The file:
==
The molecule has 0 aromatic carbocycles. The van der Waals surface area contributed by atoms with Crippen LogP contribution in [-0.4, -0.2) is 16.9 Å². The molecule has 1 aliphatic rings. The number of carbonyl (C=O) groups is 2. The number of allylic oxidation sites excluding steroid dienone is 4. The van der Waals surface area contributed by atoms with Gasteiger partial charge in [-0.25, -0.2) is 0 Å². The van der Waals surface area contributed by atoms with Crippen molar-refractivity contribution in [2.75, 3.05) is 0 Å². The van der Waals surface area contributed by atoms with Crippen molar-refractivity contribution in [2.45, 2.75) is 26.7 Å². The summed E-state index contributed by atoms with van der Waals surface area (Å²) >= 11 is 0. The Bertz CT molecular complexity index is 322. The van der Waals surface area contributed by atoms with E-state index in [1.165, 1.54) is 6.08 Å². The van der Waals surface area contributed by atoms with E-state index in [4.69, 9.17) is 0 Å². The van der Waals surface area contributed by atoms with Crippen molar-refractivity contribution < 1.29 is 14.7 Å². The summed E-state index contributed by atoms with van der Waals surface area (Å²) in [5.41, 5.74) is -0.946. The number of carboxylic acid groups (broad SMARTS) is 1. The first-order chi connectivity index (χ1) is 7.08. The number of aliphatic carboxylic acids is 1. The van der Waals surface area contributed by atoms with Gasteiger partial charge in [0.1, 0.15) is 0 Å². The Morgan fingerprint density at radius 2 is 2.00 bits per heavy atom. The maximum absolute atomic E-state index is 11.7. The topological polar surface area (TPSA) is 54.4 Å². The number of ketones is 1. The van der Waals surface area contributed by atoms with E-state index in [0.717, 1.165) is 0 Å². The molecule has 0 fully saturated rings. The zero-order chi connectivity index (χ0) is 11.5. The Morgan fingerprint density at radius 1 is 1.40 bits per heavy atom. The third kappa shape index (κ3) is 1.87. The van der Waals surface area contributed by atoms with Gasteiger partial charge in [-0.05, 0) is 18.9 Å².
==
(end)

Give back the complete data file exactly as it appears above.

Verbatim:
The molecule has 0 aromatic carbocycles. The van der Waals surface area contributed by atoms with Crippen LogP contribution in [-0.4, -0.2) is 16.9 Å². The molecule has 1 aliphatic rings. The number of carbonyl (C=O) groups is 2. The number of allylic oxidation sites excluding steroid dienone is 4. The van der Waals surface area contributed by atoms with Gasteiger partial charge in [-0.25, -0.2) is 0 Å². The van der Waals surface area contributed by atoms with Crippen molar-refractivity contribution in [2.75, 3.05) is 0 Å². The van der Waals surface area contributed by atoms with Crippen molar-refractivity contribution in [2.45, 2.75) is 26.7 Å². The summed E-state index contributed by atoms with van der Waals surface area (Å²) >= 11 is 0. The Bertz CT molecular complexity index is 322. The van der Waals surface area contributed by atoms with E-state index in [1.165, 1.54) is 6.08 Å². The van der Waals surface area contributed by atoms with E-state index in [4.69, 9.17) is 0 Å². The van der Waals surface area contributed by atoms with Crippen molar-refractivity contribution < 1.29 is 14.7 Å². The summed E-state index contributed by atoms with van der Waals surface area (Å²) in [5.41, 5.74) is -0.946. The number of carboxylic acid groups (broad SMARTS) is 1. The first-order chi connectivity index (χ1) is 7.08. The number of aliphatic carboxylic acids is 1. The van der Waals surface area contributed by atoms with Gasteiger partial charge in [0.1, 0.15) is 0 Å². The Morgan fingerprint density at radius 2 is 2.00 bits per heavy atom. The maximum absolute atomic E-state index is 11.7. The topological polar surface area (TPSA) is 54.4 Å². The number of ketones is 1. The van der Waals surface area contributed by atoms with E-state index in [0.717, 1.165) is 0 Å². The molecule has 0 fully saturated rings. The zero-order chi connectivity index (χ0) is 11.5. The Morgan fingerprint density at radius 1 is 1.40 bits per heavy atom. The third kappa shape index (κ3) is 1.87. The van der Waals surface area contributed by atoms with Gasteiger partial charge in [-0.05, 0) is 18.9 Å².